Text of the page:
Bailey warns against ripping up City rulebook in Edinburgh reforms
BANK OF ENGLAND Governor Andrew Bailey poured cold water on ambitious Government plans to rewrite the financial services rulebook today, warning that the regulatory issues which led in part to the global financial crisis have not gone away.
The government is set to tweak some 30 pieces of regulation which it believes will free the City to be more competitive on a global basis.
That includes changes to EU-era Solvency II regulations, which put limits on long-term investing by pension funds and insurers, as well as changing ring-fencing rules for retail banks.
But yesterday Bailey said he “would…caution that the notion we’re past the financial crisis, and we therefore don’t need the regulations that we had post the financial crisis, I would not go along with that view.”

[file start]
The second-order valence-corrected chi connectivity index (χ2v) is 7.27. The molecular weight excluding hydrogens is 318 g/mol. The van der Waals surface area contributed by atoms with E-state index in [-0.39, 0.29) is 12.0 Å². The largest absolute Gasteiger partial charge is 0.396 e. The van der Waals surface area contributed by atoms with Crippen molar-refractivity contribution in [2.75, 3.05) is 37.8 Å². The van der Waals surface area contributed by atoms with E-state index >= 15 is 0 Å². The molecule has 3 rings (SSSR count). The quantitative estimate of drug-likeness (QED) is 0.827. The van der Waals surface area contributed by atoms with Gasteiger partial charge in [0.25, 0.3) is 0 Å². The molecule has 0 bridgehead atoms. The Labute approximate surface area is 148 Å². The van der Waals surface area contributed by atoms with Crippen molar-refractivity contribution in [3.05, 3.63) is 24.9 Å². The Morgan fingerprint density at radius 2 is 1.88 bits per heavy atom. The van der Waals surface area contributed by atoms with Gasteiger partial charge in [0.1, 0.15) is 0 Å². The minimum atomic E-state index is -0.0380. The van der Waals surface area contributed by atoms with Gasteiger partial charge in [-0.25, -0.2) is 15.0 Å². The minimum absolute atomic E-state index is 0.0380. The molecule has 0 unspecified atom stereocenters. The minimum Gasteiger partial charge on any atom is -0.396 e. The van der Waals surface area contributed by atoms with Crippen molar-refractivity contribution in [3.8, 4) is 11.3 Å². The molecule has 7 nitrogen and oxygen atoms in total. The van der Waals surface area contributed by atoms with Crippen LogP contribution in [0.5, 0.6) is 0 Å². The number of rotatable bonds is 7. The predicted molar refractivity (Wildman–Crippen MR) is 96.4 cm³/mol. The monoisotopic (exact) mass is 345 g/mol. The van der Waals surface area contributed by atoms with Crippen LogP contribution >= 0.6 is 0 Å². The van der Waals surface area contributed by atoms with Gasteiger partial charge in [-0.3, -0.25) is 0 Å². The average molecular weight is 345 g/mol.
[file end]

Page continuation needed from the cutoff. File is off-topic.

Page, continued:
The Governor appeared to be responding to remarks by City minister Andrew Griffith in an interview with City A.M. last week, when the former Sky exec said the world had “moved on” from the financial crisis.
“Banks have much more capital today, lending practices are much tighter, there’s none of that excess mortgage lending that we saw prior to 2008 and the Bank of England has a resolution regime that means if banks get into difficulty there’s a way out of that,” he said.
Andrew Bailey did say it was right to review the rules.
The so-called Edinburgh Reforms – which had been known as Big Bang 2.0 – are believed by Chancellor Jeremy Hunt and others to be potentially transformative for the country’s vital financial services sector.
The industry is the largest driver of economic growth in the United Kingdom.